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Politics & Government

Idaho lawmakers can't agree on raises for state workers

The Idaho Statehouse with a cloudy sky background.
Roam Yocham
/
Boise State Public Radio

Idaho lawmakers are struggling with how to structure a pay raise for state employees in the face of rising inflation.

The legislative committee responsible for recommending any kind of salary bump for state workers punted on a decision until next week.

“I’ve never had this happen before in a committee,” said Sen. Jim Patrick (R-Twin Falls), who co-chairs the Change in Employee Compensation Committee.

Members rejected five different proposals, most by single-vote margins.

Each plan would have raised current pay for all state employees, with the highest suggestion reaching 8%. The proposals would have divided that percentage between base pay raises and a certain percent depending on a worker’s annual evaluation.

Every 1% bump in pay costs taxpayers about $15 million.

Many state workers have long been paid less than those in the private sector doing the same work, though public employees do generally receive more generous benefits.

But Sen. Janie Ward-Engelking (D-Boise) said those only go so far.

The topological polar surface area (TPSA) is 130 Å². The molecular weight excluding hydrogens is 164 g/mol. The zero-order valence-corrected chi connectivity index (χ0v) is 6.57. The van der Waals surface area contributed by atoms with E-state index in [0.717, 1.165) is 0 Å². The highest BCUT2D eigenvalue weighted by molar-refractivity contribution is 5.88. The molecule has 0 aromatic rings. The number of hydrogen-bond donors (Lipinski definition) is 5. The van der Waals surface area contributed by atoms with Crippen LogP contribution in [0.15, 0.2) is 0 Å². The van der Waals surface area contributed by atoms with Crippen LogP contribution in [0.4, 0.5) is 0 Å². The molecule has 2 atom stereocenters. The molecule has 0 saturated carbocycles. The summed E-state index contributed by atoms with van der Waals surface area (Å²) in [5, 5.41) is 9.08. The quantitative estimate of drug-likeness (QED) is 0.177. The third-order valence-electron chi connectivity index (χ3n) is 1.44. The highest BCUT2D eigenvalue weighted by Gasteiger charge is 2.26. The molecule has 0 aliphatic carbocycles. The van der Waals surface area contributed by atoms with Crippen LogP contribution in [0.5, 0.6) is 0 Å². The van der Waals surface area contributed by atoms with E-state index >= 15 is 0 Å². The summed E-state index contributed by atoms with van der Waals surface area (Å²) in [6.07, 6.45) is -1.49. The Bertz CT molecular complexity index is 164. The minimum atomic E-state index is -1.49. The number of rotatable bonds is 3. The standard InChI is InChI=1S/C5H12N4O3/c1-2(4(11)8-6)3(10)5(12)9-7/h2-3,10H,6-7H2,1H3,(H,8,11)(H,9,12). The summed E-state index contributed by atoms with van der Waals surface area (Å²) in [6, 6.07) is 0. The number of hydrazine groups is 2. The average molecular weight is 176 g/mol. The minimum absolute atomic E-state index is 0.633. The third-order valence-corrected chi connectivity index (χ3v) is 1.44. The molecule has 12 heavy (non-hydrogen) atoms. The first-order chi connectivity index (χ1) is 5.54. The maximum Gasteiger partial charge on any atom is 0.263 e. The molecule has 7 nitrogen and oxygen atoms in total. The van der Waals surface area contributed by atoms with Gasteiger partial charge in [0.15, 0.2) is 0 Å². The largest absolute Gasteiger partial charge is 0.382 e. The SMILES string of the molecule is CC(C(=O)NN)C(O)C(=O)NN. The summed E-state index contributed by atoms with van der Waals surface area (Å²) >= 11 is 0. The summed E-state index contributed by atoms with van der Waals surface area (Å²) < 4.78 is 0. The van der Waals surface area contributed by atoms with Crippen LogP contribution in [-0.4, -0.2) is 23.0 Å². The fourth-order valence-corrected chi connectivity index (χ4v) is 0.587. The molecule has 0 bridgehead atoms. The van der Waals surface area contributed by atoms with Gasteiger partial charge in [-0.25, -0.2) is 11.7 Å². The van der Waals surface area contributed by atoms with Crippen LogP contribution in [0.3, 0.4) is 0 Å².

“Having been a single parent, I know you can’t feed your family on benefits and you can’t pay your rent,” Ward-Engelking said.

She and a bipartisan group of other lawmakers say state workers need a bigger pay boost than the governor’s recommendation of 5%.

Rep. Lori McCann (R-Lewiston), for example, called for a 7% bump in pay.

Others, like Rep. James Holtzclaw (R-Meridian), who also co-chairs the committee, and Rep. Scott Syme (R-Caldwell) wanted to focus raises proportionately. Those under a certain annual salary would get a bigger pay hike than higher earners under their plans.

Inflation in the Mountain West is the highest in the country at 8.6%.

This debate also comes at a time when state government is struggling – like many employers – to fill open positions and retain workers.

Gov. Brad Little’s budget chief, Alex Adams, said two weeks ago that the state’s vacancy rate stood at 12% – about twice as much as the average.

Follow James Dawson on Twitter @RadioDawson for more local news.

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